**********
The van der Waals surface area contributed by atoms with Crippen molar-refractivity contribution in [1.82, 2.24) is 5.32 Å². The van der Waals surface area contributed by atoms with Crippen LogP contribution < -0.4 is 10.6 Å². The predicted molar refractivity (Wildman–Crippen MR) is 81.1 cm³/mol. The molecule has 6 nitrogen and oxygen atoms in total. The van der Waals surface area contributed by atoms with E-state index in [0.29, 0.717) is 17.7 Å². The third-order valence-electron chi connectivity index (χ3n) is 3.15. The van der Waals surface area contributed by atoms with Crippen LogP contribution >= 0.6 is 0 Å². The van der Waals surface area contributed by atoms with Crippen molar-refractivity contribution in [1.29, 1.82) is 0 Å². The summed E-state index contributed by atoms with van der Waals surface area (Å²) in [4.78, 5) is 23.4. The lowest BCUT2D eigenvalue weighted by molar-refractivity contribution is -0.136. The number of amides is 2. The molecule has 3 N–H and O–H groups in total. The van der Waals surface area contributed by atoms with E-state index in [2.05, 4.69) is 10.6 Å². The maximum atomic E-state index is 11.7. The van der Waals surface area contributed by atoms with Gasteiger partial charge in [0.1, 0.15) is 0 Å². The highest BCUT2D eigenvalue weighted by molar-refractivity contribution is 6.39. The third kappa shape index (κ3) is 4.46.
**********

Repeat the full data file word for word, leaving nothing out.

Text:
The van der Waals surface area contributed by atoms with Crippen molar-refractivity contribution in [1.82, 2.24) is 5.32 Å². The van der Waals surface area contributed by atoms with Crippen LogP contribution < -0.4 is 10.6 Å². The predicted molar refractivity (Wildman–Crippen MR) is 81.1 cm³/mol. The molecule has 6 nitrogen and oxygen atoms in total. The van der Waals surface area contributed by atoms with E-state index in [0.29, 0.717) is 17.7 Å². The third-order valence-electron chi connectivity index (χ3n) is 3.15. The van der Waals surface area contributed by atoms with Crippen LogP contribution >= 0.6 is 0 Å². The van der Waals surface area contributed by atoms with Crippen molar-refractivity contribution in [1.29, 1.82) is 0 Å². The summed E-state index contributed by atoms with van der Waals surface area (Å²) in [4.78, 5) is 23.4. The lowest BCUT2D eigenvalue weighted by molar-refractivity contribution is -0.136. The number of amides is 2. The molecule has 3 N–H and O–H groups in total. The van der Waals surface area contributed by atoms with E-state index in [2.05, 4.69) is 10.6 Å². The maximum atomic E-state index is 11.7. The van der Waals surface area contributed by atoms with Gasteiger partial charge in [0.1, 0.15) is 0 Å². The highest BCUT2D eigenvalue weighted by molar-refractivity contribution is 6.39. The third kappa shape index (κ3) is 4.46.